Tree Catalog - Best Trees For Dayton, Ohio
Welcome to the Arbor Experts Tree Catalog, where you'll find photos and complete descriptions of the trees we most highly recommend for the Dayton, OH area. All of these trees will do well here and would be a beautiful addition to your yard.
Black Hills Spruce
Picea glauca 'Densata'
This tough cultivar was discovered in South Dakota, where it is the state tree. It's a cold-hardy tree that can be grown as far north as USDA zones 2 or 3.
Note - Don’t confuse its common name of “Black Hills Spruce” with the black spruce, Picea mariana.
The Black Hills Spruce is a tightly upright, conical tree with smooth gray bark that can reach 40’ at maturity, with a narrow 15’ spread.
Its form and dense branching make it ideal as an accent tree where it has enough room to grow to its full size and show off its vertical form. It also makes a good windbreak or shelter tree.
New leaves are pale when they first appear but quickly become the bluish-green that is maintained throughout the winter (the word glauca in its name refers to the tree's bluish-green foliage).
Don't let the fine texture of the needles deceive you - overall, this is a very tough tree.
Black Hills Spruce is a slow-growing, long-lived tree with low, spreading branches. It is too large to plant under power lines and does not tolerate urban salt and pollution, so reserve it for places in your landscape where its full size can be accommodated.
This tree is adaptable and hardy, but requires full sun or only slight shade. It can handle periods of drought and dry soil, but medium soil moisture should be maintained during hot weather. Under typical garden conditions, it will thrive as it does not require a particular soil pH to grow.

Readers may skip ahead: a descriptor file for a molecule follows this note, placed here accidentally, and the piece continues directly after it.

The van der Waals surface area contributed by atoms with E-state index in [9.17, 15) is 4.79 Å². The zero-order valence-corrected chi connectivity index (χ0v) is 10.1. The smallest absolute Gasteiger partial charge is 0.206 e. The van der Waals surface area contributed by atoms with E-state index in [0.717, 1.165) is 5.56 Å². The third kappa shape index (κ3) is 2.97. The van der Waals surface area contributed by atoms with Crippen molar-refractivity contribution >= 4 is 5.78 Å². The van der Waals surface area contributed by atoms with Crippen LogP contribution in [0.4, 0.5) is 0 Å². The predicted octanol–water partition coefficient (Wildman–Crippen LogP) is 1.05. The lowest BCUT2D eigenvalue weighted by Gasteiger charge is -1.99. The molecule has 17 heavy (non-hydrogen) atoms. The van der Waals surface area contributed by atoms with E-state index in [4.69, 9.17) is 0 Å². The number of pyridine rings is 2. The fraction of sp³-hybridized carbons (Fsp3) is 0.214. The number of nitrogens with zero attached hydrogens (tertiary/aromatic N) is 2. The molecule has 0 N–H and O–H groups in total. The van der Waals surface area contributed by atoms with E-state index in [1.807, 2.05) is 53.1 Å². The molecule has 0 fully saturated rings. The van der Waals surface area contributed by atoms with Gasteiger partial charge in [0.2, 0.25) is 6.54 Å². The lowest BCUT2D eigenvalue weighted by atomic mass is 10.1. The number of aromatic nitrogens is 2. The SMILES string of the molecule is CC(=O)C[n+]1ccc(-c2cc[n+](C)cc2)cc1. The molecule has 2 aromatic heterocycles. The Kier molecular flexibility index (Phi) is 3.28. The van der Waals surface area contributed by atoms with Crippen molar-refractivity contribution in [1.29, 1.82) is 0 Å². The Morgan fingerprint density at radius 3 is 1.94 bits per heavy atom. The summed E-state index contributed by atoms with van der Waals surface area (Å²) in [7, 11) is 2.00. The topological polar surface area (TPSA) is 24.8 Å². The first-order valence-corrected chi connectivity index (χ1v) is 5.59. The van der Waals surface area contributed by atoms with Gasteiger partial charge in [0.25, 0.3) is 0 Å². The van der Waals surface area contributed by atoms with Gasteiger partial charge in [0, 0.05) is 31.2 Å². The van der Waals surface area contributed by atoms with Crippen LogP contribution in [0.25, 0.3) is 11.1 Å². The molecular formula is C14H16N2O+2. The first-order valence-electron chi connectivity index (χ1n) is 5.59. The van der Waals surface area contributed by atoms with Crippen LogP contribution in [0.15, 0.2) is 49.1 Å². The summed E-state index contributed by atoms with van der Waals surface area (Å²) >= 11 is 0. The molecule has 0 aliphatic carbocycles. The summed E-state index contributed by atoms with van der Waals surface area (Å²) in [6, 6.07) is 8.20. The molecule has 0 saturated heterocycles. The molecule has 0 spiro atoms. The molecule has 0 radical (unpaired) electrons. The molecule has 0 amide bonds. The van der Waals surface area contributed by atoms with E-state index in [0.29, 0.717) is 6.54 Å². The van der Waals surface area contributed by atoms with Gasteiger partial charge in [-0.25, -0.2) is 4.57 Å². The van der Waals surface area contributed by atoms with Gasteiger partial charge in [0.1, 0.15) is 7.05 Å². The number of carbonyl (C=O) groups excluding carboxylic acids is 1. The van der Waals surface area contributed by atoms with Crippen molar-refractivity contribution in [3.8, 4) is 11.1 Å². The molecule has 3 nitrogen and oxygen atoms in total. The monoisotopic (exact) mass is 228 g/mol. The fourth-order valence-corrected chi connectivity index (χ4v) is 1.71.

Because its foliage is so dense, it should be planted in an area with good air circulation (to reduce moisture on interior leaves and prevent fungal problems).
Its dense form needs only occasional, light pruning of new growth to shape. Deer do not pose a problem for this tree.
Things to Look Out For
Because Black Hills Spruce is native to northern hill country, the high summer heat and humidity in lower, warmer elevations can be hard on this tree. Zone 6 is the suggested limit and, within zone 6, you should site this tree where the soil is well-drained and retains some moisture, and where there is air movement.
There are no severe pest issues with the Black Hills Spruce, but pests and pathogens common to evergreens can occur. Well-draining soil reduces the chance of root rot, sufficient water to maintain vigor helps the tree to resist mites, budworms, and beetles, and good pruning with clean tools reduces the chance of cankers. Areas of rust on needles are seasonal and not fatal.
Repeated or heavy pest infestations can reduce any tree’s vigor, and spraying for sawflies, budworms or beetles may be required if the tree’s health is threatened. Always have a professional do this work to ensure thorough coverage of the Black Hills’ dense foliage and for safety in reaching the top branches that can be 40 feet above ground level.